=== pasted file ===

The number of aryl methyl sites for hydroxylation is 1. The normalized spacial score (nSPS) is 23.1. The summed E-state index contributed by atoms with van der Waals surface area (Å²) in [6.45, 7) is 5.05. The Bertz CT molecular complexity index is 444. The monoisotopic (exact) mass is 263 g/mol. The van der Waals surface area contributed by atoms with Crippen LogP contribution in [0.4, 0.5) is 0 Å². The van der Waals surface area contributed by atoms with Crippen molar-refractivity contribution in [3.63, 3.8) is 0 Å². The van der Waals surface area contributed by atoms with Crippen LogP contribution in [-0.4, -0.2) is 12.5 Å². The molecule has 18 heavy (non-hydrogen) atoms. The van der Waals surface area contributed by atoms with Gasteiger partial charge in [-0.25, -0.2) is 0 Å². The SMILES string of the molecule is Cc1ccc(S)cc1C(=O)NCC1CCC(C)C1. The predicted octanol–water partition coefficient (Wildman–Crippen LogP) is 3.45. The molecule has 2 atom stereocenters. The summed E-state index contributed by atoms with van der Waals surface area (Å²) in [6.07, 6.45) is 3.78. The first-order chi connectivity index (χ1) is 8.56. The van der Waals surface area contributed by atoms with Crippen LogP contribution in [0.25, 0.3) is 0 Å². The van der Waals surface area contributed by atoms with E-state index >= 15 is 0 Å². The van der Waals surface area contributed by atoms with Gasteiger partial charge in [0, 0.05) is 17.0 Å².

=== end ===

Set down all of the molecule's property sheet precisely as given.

The number of aryl methyl sites for hydroxylation is 1. The normalized spacial score (nSPS) is 23.1. The summed E-state index contributed by atoms with van der Waals surface area (Å²) in [6.45, 7) is 5.05. The Bertz CT molecular complexity index is 444. The monoisotopic (exact) mass is 263 g/mol. The van der Waals surface area contributed by atoms with Crippen LogP contribution in [0.4, 0.5) is 0 Å². The van der Waals surface area contributed by atoms with Crippen molar-refractivity contribution in [3.63, 3.8) is 0 Å². The van der Waals surface area contributed by atoms with Crippen LogP contribution in [-0.4, -0.2) is 12.5 Å². The molecule has 18 heavy (non-hydrogen) atoms. The van der Waals surface area contributed by atoms with Gasteiger partial charge in [-0.25, -0.2) is 0 Å². The SMILES string of the molecule is Cc1ccc(S)cc1C(=O)NCC1CCC(C)C1. The predicted octanol–water partition coefficient (Wildman–Crippen LogP) is 3.45. The molecule has 2 atom stereocenters. The summed E-state index contributed by atoms with van der Waals surface area (Å²) in [6.07, 6.45) is 3.78. The first-order chi connectivity index (χ1) is 8.56. The van der Waals surface area contributed by atoms with Crippen LogP contribution in [0.25, 0.3) is 0 Å². The van der Waals surface area contributed by atoms with E-state index >= 15 is 0 Å². The van der Waals surface area contributed by atoms with Gasteiger partial charge in [0, 0.05) is 17.0 Å².